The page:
Ms. Margaret Baldacchino Cefai, the Mayor of Msida, stated that: “It is indeed an honour and a pleasure to be once again addressing this annual convention of the Ahmadiyya – an organisation that has garnered a reputation, which is second to none for demonstrating its generosity towards those that need assistance and through its universal message of ‘Love for all, Hatred for none’. The Ahmadiyya is indeed a religious community that reflects values of peace and empathy.”
Mr. Anthony Gatt the Director of Caritas Malta thanked the Ahmadiyya community and said, ‘thank you for this invitation, I too feel very privileged to receive this invitation and to share this culture of peace and love for humanity’. He spoke about the role and services being offered by the Caritas Malta and shared the experience of collaboration with the Ahmadiyya community.
Rev. Ioan Iftimia from the Romanian Orthodox Church thanked the community for the invitation and acknowledged the services of the Ahmadiyya community and spoke about his mission in Malta.
Rev. John Anthony Berry defined ‘service’ in two words: ‘Readiness and attentiveness’. And said that, ‘when dealing with humanity, with human lives, we need to spread love wherever we go’. He concluded with a quotation of Russell Simmons: “Service is the key to everything in life.”
Imam Laiq Ahmed Atif, president of the Ahmadiyya Muslim Jamaat Malta Highlighted the point that, today’s world has become like a global village, as every nation is now inter-connected. As a result, more than ever before, it is the duty of all humankind to foster a spirit of brotherhood and mutual love amongst the people of all nations and of all beliefs. He said that: “Serving humanity is a hallmark of Islam. The entire Islamic teachings are based upon two fundamental principles of, rights of God and rights of humanity. Thus, we are taught that the worship of God and kindness to the creation cannot be separated from each other.”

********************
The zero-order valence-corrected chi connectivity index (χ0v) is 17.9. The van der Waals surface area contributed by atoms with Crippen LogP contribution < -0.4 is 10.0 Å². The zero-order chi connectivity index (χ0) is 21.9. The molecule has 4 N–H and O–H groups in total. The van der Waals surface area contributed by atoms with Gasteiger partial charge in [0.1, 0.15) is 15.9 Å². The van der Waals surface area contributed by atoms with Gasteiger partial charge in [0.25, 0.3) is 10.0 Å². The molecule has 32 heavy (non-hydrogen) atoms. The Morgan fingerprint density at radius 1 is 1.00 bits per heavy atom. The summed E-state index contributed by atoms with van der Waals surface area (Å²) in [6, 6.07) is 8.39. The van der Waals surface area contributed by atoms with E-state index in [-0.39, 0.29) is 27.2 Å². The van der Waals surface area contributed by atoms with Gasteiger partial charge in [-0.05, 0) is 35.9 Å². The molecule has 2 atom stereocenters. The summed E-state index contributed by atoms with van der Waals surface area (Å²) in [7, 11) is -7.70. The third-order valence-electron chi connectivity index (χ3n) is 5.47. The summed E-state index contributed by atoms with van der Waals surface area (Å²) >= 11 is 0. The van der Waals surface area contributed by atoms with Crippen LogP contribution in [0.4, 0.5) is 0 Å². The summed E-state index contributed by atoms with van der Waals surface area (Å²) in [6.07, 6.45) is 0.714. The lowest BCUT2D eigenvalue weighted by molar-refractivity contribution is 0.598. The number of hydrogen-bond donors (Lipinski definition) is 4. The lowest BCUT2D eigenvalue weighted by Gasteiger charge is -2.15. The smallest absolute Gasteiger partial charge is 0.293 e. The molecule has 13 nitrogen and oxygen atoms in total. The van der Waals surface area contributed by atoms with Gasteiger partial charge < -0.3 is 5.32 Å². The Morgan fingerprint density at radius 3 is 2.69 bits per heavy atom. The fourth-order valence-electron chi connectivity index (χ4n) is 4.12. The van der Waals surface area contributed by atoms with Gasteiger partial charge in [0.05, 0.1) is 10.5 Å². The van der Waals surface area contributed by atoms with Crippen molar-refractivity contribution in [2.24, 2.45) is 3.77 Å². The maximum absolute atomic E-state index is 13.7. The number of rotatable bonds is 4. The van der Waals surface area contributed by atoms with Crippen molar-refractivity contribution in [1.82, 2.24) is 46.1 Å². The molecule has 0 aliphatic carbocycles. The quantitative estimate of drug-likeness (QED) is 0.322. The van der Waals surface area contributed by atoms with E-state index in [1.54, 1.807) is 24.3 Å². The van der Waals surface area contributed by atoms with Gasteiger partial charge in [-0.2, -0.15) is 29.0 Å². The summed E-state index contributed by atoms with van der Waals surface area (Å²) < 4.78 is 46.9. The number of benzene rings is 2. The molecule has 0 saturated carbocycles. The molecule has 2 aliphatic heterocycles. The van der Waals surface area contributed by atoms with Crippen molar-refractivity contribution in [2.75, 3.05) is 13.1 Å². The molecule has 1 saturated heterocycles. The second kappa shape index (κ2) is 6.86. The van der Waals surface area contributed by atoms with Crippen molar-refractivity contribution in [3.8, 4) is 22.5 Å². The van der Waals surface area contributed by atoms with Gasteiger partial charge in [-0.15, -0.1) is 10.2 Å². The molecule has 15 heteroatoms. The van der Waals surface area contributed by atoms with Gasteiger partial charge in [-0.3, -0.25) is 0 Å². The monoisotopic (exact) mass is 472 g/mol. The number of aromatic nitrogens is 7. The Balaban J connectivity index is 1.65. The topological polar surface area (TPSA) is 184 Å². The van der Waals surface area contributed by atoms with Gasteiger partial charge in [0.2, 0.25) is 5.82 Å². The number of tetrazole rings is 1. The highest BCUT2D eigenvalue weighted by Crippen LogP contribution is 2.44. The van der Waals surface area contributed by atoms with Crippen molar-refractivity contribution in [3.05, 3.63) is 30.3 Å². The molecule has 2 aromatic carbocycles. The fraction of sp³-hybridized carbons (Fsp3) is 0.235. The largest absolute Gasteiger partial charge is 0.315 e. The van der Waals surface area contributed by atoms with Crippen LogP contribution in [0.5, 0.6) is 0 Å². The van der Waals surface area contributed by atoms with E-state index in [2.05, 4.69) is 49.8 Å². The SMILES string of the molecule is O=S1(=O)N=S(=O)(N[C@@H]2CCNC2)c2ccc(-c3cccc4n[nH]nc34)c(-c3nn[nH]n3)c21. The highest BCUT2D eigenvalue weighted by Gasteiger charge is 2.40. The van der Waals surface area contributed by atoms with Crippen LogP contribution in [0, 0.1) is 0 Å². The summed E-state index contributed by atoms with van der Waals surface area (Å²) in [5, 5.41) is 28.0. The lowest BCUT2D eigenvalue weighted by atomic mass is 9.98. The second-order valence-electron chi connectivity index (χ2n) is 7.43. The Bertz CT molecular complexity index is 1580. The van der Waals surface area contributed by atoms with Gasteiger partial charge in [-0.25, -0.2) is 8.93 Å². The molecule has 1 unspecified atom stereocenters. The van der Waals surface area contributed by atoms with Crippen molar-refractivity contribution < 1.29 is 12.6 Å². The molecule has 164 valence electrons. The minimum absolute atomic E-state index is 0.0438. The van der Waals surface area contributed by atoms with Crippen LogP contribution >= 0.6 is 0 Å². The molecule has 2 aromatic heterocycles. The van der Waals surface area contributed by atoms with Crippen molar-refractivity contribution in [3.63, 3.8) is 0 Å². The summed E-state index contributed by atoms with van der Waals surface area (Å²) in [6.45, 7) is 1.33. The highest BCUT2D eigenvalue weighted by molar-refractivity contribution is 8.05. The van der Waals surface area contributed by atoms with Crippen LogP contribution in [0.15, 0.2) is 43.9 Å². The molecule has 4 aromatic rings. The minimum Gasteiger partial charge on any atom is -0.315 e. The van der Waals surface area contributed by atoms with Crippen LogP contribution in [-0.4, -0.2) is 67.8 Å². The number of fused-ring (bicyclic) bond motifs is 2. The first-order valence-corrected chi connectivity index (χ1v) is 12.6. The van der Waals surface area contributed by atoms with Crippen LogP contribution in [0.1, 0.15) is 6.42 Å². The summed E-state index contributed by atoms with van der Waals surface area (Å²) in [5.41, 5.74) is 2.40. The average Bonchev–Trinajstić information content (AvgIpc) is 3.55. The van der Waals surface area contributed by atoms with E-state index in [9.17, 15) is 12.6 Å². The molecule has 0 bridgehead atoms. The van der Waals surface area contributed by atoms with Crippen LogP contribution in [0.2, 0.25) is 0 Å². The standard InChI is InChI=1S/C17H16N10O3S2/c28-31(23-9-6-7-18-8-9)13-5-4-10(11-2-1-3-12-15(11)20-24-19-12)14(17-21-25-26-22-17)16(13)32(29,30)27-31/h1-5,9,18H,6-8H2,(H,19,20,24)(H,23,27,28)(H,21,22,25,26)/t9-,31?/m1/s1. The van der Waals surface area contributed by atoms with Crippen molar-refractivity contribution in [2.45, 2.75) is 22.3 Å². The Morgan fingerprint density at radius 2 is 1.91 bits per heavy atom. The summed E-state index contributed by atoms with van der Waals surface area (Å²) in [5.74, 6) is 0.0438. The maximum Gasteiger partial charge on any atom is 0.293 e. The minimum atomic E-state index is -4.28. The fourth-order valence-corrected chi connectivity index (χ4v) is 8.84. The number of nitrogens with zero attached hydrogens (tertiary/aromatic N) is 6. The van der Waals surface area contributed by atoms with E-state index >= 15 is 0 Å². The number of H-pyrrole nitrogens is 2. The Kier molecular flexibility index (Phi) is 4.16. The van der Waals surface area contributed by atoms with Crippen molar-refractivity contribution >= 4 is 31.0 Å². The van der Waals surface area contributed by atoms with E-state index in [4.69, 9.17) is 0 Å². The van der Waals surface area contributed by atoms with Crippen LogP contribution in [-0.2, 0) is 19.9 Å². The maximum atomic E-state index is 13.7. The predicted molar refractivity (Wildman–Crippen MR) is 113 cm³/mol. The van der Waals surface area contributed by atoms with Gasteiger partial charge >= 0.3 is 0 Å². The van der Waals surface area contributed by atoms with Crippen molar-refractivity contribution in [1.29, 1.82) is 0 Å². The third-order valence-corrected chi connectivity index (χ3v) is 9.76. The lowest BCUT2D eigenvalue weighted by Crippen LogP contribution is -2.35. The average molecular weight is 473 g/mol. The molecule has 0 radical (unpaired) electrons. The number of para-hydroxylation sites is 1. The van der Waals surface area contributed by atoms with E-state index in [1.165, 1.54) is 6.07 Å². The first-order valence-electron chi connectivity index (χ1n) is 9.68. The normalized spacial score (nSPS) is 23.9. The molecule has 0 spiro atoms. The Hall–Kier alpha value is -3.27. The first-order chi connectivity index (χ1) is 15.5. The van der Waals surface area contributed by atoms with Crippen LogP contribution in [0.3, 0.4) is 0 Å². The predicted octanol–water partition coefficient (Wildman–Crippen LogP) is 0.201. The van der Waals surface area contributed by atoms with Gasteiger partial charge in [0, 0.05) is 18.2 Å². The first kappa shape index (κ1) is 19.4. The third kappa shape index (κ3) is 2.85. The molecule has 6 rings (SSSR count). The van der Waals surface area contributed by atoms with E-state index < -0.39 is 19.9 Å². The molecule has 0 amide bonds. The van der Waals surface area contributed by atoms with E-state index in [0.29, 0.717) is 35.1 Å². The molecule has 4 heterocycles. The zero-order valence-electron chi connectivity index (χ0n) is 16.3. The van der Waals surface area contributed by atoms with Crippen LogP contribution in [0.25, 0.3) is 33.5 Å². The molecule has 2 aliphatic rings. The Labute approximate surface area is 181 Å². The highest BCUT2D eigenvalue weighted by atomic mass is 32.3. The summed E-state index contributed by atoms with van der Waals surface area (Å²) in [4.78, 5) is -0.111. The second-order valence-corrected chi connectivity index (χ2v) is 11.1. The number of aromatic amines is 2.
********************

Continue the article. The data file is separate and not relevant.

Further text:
He presented references from the Holy Quran and the life of the Holy Prophet Muhammad, peace be on him, in connection with serving humanity. He presented the Quranic verses that highlight the qualities of virtuous and the true servants of God. “And they feed, for love of Him, the poor, the orphan, and the prisoner, Saying, ‘We feed you for Allah’s pleasure only. We desire no reward, nor thanks from you.” (76:9-10)
He explained that, ‘it is this mother-like spirit of selflessness, compassion, kindness, sincerity and devotion, without seeking any praise or reward, that Islam requires Muslims to develop in their hearts for all of humanity and not just their own progeny’.
He concluded: “I pray that a spirit of service to humanity takes permanent root in society, so that we protect our future and leave behind a better world for our children and coming generations to live in.”
Keeping in view the theme of the convention, that is “Serving Humanity”, the Ahmadiyya Muslim Community, was pleased to present five wheelchairs to Her Excellency, Marie-Louise Coleiro Preca, for the Malta Foundation for the Wellbeing of Society, to which Her Excellency is the Chair; food vouchers for the needy people; 100 books to the Caritas Malta; fifty plants to Msida Primary School; citrus and olive trees which will be planted in the Gzira School; and a podium for the ‘Ċentru Familja Mqaddsa’ Msida.